CLEMSON — This year, the Tigers are ready and more determined than ever to beat the Gamecocks. No, not on the football field (that’s a given), but in blood donations. Alpha Phi Omega’s 35th annual Blood Bowl against South Carolina is coming to Clemson University from Nov. 18 to 22, a week before the rival football teams play.

One of the largest collegiate blood drives in the nation, Clemson and USC will compete in the Blood Bowl to see which university can gather the most blood donations.

The Blood Connection's blood mobiles will be on campus next week for the 35th Blood Bowl.

The Blood Connection’s blood mobiles will be on campus next week for the 35th Blood Bowl.
Image Credit: The Blood Connection

The drive takes place from 10 a.m. to 7 p.m. each day. The Blood Connection, which supplies blood to the Clemson area and every Upstate hospital, will have blood mobiles set up around campus and one location inside Hendrix Student Center. The Red Cross, which supplies blood to the nation, will have one blood mobile at Core Campus and one location inside the University Union.

At Clemson, the blood drive is organized and planned by students in Alpha Phi Omega, namely their Blood Bowl co-chairs, Thomas Fleury and Emma Gallaher. APO is a national service fraternity that is the university’s second oldest student organization. Members of the group work with The Blood Connection and the American Red Cross, serve as liaisons to the university, recruit local sponsors and work at all donation locations during the week.

Blood centers often see declines in donations at the end of the year during the holiday season and APO seeks to combat the problem by having the Blood Bowl a week before the Thanksgiving holiday.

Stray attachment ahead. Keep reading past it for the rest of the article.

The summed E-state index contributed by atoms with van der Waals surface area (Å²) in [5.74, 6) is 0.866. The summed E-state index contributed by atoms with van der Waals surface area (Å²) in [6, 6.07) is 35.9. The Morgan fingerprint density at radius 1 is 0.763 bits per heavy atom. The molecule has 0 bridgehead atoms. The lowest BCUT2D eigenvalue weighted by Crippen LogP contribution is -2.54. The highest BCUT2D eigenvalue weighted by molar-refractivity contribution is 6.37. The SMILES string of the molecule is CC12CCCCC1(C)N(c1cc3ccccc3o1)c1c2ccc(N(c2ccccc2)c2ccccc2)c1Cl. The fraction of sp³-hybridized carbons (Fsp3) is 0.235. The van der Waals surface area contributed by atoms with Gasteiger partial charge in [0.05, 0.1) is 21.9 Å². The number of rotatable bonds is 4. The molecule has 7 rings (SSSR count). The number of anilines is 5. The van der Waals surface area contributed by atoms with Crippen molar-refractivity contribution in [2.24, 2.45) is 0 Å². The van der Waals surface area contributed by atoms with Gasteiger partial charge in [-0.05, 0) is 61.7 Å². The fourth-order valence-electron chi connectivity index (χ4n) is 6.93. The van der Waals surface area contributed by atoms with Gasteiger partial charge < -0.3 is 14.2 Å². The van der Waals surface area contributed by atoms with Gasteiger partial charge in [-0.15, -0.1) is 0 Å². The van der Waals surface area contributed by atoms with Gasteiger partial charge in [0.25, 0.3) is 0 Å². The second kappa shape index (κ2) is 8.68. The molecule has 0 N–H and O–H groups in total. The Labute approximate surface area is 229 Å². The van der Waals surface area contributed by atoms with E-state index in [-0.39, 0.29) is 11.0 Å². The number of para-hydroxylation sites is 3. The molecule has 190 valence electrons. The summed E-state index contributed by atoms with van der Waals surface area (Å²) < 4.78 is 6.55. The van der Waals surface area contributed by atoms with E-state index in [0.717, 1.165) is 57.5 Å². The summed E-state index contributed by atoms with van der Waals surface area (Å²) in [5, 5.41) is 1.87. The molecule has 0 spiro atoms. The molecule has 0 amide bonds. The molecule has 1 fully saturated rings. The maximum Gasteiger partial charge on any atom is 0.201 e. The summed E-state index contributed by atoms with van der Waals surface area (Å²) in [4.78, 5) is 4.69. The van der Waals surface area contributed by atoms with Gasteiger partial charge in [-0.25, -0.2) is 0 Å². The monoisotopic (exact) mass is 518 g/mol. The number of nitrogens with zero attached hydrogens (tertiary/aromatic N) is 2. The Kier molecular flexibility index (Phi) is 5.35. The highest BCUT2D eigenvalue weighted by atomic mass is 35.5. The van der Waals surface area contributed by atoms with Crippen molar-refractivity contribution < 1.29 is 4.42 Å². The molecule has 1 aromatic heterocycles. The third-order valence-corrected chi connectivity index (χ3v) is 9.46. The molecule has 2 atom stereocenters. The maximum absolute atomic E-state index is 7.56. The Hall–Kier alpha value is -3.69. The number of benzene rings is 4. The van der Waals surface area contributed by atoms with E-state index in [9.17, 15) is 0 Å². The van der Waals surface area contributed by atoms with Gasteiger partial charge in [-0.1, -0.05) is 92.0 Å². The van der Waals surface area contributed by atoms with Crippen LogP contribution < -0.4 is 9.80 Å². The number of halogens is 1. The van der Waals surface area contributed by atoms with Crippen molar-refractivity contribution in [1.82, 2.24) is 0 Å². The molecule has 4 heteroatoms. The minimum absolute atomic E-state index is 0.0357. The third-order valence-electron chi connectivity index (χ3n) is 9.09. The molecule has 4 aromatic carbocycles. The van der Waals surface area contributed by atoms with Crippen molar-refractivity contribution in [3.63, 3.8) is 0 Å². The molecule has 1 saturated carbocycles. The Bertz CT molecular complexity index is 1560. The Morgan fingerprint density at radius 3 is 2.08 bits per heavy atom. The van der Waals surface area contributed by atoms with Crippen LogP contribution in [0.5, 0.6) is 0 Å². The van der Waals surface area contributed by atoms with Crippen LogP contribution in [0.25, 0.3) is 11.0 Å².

“Each donor can save up to three lives by participating, and last year the drive in Clemson saved over 8,000 lives. Along with USC, the 2018 Blood Bowl helped save over 14,000 lives,” said Ellis Moore, president of the Clemson’s Gamma Lambda Chapter of APO.

 

Student volunteers at the Red Cross collection point at a previous Blood Bowl.

Student volunteers at the Red Cross collection point at a previous Blood Bowl.

“I fell in love with Blood Bowl when I was a freshman, and I have absolutely loved getting to see all the behind the scenes work that goes into such a large event,” said Gallaher. “I’m so excited to see the whole event come together. I love the excitement it brings to campus.”

USC has won the annual APO Blood Bowl 18 times with Clemson following close behind with 16 wins. USC has a larger student body, so they level the playing field by competing based on the total number of units collected when the football game is played in Columbia and on percentage of students donating blood when the game is at Clemson.

In 2016, Clemson won with 18.83 percent of the student body participating (3,393) compared to 12.02 of USC’s student body (3,035), totaling 6,428 donors combined. In 2018, Clemson won again with 12.87 percent of the students participating (2,728) compared to 7.31 percent of USC’s students (1,956), for 4,684 donors combined.